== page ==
- Brian Chilson
Fat lot of good it's done Barack Obama to pose as The Great Compromiser. The more "Grand Bargains" he's proposed, the further Republicans have fled in the opposite direction. Is it really possible that Obama mistook the U.S. government for the Harvard Law Review, where his reputation as a fair-minded mediator earned him universal respect?
With yet another round of budgetary hostage-taking and government shutdowns threatened this autumn — throwing Americans out of work and stifling the economy — isn't it time Obama adjusted to GOP radicalism?
Historian Rick Perlstein ("Nixonland') put it this way to MSNBC's Steve Kornacki: "The reason Obama's rhetoric and his whole strategic approach to his presidency fails is because going back six years or more, he fundamentally misunderstands the Republican Party. He doesn't understand [how] they behave, this kind of Leninist cell waiting in the mountains, waiting for the final apocalypse..."
"Barack Obama is constitutionally incapable of saying, 'we have adversaries.' That every time a Democratic president comes in that they handle the government more effectively. Every time a Democratic president comes in, they create more jobs than the Republicans. But to say that would be constitutionally impossible for Obama because he needs to tell this story about reconciliation — there is no Red America, there is no Blue America."
Nobody made Obama endorse deficit cutting as the centerpiece of his economic policy. But he ought to notice that with the federal budget deficit shrinking at an unprecedented rate — the FY2013 shortfall will be less than half of the $1.3 trillion gap George W. Bush left behind — GOP leaders keep falsifying reality. On "Fox News Sunday," House Majority Leader Eric Cantor brazenly insisted that Congress should be "focused on trying to deal with the ultimate problem, which is this growing deficit."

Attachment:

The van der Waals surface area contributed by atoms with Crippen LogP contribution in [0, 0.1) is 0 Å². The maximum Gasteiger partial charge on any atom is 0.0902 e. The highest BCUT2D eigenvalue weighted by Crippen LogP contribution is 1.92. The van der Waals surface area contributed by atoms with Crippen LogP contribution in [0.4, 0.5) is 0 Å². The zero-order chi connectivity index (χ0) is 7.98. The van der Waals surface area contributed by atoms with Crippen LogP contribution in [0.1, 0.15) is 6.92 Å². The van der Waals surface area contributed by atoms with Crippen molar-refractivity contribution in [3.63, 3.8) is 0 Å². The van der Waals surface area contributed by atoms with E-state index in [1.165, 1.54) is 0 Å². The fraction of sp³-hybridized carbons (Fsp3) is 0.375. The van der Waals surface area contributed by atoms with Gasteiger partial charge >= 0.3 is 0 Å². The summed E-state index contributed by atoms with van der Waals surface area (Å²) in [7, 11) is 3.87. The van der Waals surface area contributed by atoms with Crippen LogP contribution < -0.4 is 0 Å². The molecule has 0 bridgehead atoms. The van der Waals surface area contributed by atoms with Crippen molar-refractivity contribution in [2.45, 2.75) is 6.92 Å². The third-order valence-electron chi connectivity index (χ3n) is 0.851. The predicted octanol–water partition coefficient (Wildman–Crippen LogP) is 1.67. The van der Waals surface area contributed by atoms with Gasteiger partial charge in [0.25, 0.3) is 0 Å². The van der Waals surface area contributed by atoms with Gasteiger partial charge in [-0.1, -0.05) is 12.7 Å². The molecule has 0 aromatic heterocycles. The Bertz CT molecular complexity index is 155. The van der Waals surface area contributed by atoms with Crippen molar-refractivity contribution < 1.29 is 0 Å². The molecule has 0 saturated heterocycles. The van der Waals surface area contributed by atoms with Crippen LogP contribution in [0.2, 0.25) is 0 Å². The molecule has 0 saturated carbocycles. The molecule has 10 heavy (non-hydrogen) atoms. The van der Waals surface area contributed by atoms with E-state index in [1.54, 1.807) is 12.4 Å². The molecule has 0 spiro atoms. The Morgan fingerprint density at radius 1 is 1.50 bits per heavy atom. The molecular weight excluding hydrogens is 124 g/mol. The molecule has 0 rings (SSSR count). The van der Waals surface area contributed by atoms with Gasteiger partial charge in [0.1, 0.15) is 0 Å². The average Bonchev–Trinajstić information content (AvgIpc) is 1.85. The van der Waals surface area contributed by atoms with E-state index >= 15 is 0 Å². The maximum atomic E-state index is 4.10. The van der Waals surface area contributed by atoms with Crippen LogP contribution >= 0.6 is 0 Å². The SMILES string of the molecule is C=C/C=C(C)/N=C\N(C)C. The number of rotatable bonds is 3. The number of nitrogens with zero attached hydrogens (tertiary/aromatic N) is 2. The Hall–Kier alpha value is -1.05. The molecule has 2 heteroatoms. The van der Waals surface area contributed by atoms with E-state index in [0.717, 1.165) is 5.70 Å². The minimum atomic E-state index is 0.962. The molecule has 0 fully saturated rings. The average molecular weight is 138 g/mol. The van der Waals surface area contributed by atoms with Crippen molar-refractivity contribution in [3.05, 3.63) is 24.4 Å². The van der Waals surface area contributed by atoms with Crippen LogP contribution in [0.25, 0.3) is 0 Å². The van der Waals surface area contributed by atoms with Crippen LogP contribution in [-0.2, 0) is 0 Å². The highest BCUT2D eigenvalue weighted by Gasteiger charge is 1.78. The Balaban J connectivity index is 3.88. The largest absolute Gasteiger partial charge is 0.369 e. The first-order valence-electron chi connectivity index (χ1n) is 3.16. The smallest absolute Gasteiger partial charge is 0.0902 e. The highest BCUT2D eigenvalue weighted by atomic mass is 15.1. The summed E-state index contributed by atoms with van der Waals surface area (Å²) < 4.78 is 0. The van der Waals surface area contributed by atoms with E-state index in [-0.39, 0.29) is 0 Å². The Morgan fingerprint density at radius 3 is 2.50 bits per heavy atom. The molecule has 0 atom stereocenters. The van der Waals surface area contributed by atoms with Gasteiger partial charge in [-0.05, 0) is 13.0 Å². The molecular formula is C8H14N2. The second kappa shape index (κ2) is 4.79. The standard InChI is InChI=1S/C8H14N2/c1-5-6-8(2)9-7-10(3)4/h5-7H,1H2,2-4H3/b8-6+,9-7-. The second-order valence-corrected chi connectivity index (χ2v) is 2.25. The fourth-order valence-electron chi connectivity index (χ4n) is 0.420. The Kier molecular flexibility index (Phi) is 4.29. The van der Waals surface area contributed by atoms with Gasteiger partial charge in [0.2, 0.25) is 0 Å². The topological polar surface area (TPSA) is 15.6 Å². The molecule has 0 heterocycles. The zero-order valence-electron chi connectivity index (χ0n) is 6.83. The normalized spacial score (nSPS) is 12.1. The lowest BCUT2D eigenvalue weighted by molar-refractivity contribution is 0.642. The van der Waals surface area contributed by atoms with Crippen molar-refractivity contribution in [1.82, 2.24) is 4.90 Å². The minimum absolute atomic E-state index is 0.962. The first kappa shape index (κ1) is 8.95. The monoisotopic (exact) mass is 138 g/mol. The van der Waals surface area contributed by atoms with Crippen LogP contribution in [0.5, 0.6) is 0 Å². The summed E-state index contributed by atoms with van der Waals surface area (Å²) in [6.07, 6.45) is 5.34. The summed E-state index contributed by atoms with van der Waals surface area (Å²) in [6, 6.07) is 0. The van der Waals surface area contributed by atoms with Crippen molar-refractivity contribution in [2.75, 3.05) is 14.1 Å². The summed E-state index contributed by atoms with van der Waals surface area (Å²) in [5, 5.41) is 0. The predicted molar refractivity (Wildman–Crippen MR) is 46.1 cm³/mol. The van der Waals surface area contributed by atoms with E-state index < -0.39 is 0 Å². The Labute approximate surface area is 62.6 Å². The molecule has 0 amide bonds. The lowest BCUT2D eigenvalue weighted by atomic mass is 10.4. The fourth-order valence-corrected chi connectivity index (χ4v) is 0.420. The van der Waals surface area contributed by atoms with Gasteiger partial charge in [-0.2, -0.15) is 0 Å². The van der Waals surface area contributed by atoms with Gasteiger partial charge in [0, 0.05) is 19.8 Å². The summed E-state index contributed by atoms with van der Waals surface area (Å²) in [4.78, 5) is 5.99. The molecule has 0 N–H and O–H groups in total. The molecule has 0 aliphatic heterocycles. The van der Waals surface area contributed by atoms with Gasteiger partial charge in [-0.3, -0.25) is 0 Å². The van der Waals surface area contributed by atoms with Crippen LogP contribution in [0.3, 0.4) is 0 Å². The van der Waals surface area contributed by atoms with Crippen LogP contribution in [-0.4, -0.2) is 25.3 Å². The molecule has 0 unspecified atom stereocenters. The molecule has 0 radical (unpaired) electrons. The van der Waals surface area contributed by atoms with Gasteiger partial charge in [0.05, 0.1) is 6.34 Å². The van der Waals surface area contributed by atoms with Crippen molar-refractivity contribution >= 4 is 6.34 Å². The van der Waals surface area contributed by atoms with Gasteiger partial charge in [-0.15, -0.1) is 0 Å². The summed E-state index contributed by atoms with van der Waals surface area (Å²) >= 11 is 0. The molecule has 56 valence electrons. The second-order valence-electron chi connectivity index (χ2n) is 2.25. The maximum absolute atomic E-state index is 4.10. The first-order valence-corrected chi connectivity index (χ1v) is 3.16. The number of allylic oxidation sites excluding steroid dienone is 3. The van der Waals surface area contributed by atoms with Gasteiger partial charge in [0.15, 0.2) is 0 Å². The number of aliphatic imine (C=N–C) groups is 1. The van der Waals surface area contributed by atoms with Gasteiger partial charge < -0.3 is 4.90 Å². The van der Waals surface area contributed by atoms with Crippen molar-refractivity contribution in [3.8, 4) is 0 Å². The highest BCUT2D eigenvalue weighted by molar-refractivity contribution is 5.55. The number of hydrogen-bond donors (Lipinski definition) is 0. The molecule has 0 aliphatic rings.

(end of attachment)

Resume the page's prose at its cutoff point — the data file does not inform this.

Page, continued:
What's worse? If Cantor knows he's blowing smoke or doesn't know?
Neither did anybody make Obama embrace the misleading metaphor about how in tough times governments need to tighten their belts like families.
However, almost every family borrows to finance long-term purchases; government needs to invest for the future too.
Unlike your family, the government can create money. It's precisely when private enterprises can't invest that government should. By accepting the "belt tightening" metaphor, Obama even made it harder to credit the (too small) 2009 stimulus bill's role in halting the economy's free fall.
With an allegedly "Socialist" president talking like a GOP banker, the radicalism of the Republican right has become invisible to many. In Arkansas, we have a Washington libertarian hero named Tom Cotton running for the U.S. Senate. Tax-hating billionaires are promoting him like an "American Idol" contestant. He announced from his (childhood) home in Yell County — one county west of where I live.
Previous to World War II, this bucolic paradise was basically the Third World. Like much of the rural South, Yell County had hardly any paved roads, and no electricity, telephones or public utilities. Also no physicians, dentists nor even veterinarians. People grew what they ate using horse and mule power. They raised chickens, butchered hogs and steers, canned vegetables, made their own clothing, music and booze. Education was rudimentary. It's easy to be nostalgic about this kind of life if you're never tried it.
Then came the accursed federal government with its highway and bridge building, its rural electrification, sewer and water grants, its ag agents and crop insurance, its Social Security, Medicare and Medicaid, its Ozark and Ouachita National Forests, its Arkansas River navigation system and Lake Dardanelle. State parks, public universities, Pell grants, student loans, food stamps, etc.
All a terrible mistake, judging by Cotton's rhetoric: wasteful government spending, encouraging parasitism and sloth. His campaign slogan may as well be: "Back to 1935." He even voted to slash food stamps, although nearly 25 percent of his Yell County neighbors — nearly all white — receive assistance. He'd decimate government expenditures to restore a libertarian paradise that never existed.
You'd think even a mushmelon like Arkansas' Democratic Sen. Mark Pryor could make Cotton look foolish.
But only if he talks like a Democrat, which brings us back to President Obama. There are signs that the president may be coming around. In recent speeches, Obama has called for the kinds of public investments that once made this country the envy of the world.
"We've got more than 100,000 bridges that are old enough to qualify for Medicare," he said in Illinois. "And yet, as a share of our economy, we invest less in our infrastructure than we did two decades ago."
At a time when corporations are squeezing workers dry, Obama also called for a sharp increase in the minimum wage.
No, House Republicans won't vote for any of this. They won't support anything sensible or realistic. So Obama needs to talk over their heads. People have forgotten the economic policies that made America great.
It's the president's job to remind them.